Click here to check out the entire article. Then let us know – what are your favorite free, easy resources for newbies to dip their toes into the world of coding?

New Java course coming to Washington, D.C.

Not just our nation’s capital, Washington, D.C. also holds the title of best city for women in tech, makes the top 10 list for cities with the highest paying jobs in tech and is the fourth most desirable city for startups.

With all this momentum and interest in D.C.’s tech community, we are excited to announce a new Back-End Engineering software development course on our Washington, D.C. campus that will begin on November 14! The course, Back-End Engineering with Java, will be offered in an immersive, 12-week format, designed to prepare students to become junior-level developers after graduation.

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Twitter roundup: A glimpse into The Iron Yard →

We love telling you about all the cool stuff our students, staff and friends are doing around the country – learning in the classroom, building amazing apps, meeting with folks in the industry (hello, U.S. CTO Megan Smith!). But, while we could talk all day every day about these things, it’s even better for you to get a more personal perspective from the participants themselves. So, we’ve gathered up a few recent tweets that will give you just a glimpse into life at The Iron Yard around the country – in the 21 cities where we’re located and beyond.  Read More

Iron Journeys: A chat with Chris McCandlish, front-end engineer

Next up in our Iron Journeys student story series, we’re talking with Chris McCandlish, one of our graduates who works as a developer in Dallas for a company called Vinli. Chris actually took our Front-End Engineering course in Charleston – he was an editor at a newspaper and after reading tons of articles about The Iron Yard, he was intrigued. So he took a couple of coding classes to see whether he liked it, and he was hooked. “It was probably the hardest thing I’ve ever done,” he said. “It’s just a whole different way of thinking, and for me, it was hard to wrap my head around at first, but I just kept doing it. It was definitely difficult but totally worth it.” Read More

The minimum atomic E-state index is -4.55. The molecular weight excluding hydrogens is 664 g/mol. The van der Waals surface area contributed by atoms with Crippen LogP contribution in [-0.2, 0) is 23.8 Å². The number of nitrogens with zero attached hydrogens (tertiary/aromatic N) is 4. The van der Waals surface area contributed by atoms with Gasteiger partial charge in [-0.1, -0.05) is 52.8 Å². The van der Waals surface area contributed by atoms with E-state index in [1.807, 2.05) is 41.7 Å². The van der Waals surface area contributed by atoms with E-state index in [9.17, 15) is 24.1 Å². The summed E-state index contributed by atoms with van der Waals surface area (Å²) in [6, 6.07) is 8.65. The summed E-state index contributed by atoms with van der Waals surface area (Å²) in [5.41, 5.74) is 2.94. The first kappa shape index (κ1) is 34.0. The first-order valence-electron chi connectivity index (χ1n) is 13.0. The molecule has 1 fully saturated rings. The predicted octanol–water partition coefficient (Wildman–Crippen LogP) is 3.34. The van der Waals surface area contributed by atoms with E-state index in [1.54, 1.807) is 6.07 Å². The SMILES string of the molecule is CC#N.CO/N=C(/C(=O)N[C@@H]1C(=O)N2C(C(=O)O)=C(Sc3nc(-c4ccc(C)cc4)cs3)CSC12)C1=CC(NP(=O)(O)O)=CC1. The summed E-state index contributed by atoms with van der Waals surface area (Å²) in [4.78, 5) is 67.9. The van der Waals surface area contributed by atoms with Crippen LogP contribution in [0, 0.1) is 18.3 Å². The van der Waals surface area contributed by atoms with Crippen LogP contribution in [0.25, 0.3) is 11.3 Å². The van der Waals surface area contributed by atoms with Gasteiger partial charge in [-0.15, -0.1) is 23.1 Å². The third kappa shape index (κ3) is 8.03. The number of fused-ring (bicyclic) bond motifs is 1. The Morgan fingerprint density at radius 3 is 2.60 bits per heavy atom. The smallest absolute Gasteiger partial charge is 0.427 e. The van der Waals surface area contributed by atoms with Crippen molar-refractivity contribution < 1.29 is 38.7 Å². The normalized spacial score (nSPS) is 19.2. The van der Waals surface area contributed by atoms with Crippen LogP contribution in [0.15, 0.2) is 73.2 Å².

Michelle Child: Two years after graduating from The Iron Yard

Michelle graduated from The Iron Yard nearly two years ago. When we last checked in with her, she had just accepted a job in Columbia, S.C. and was ready to start her career as a web designer. Michelle had previously taught English in a small town in France, so she was familiar with the immersive educational model and was excited to jump into a completely new career. Today, she’s a professional designer working for a software company.

We recently showed Michelle her video interview from 2014, and asked her to reflect on her journey since graduating.  Read More

The Week in News

Increasing diversity in the workforce is one of the most pressing issues facing the tech industry today.

This week we celebrated Ada Lovelace Day – an international celebration of the achievements of women in STEM –  and were reminded that women, men, and people of color all played a role in the birth of computer science and technology.

In case you missed it this week, The Iron Yard was featured in the Forbes article, “Why Women And Minorities Are The Future Of Tech to discuss the creation of the Tech Opportunity Fund, the importance of increasing access to tech education and how we can all work together to support diversity in the ever-growing world of technology.

Want to learn more about the Tech Opportunity Fund? Visit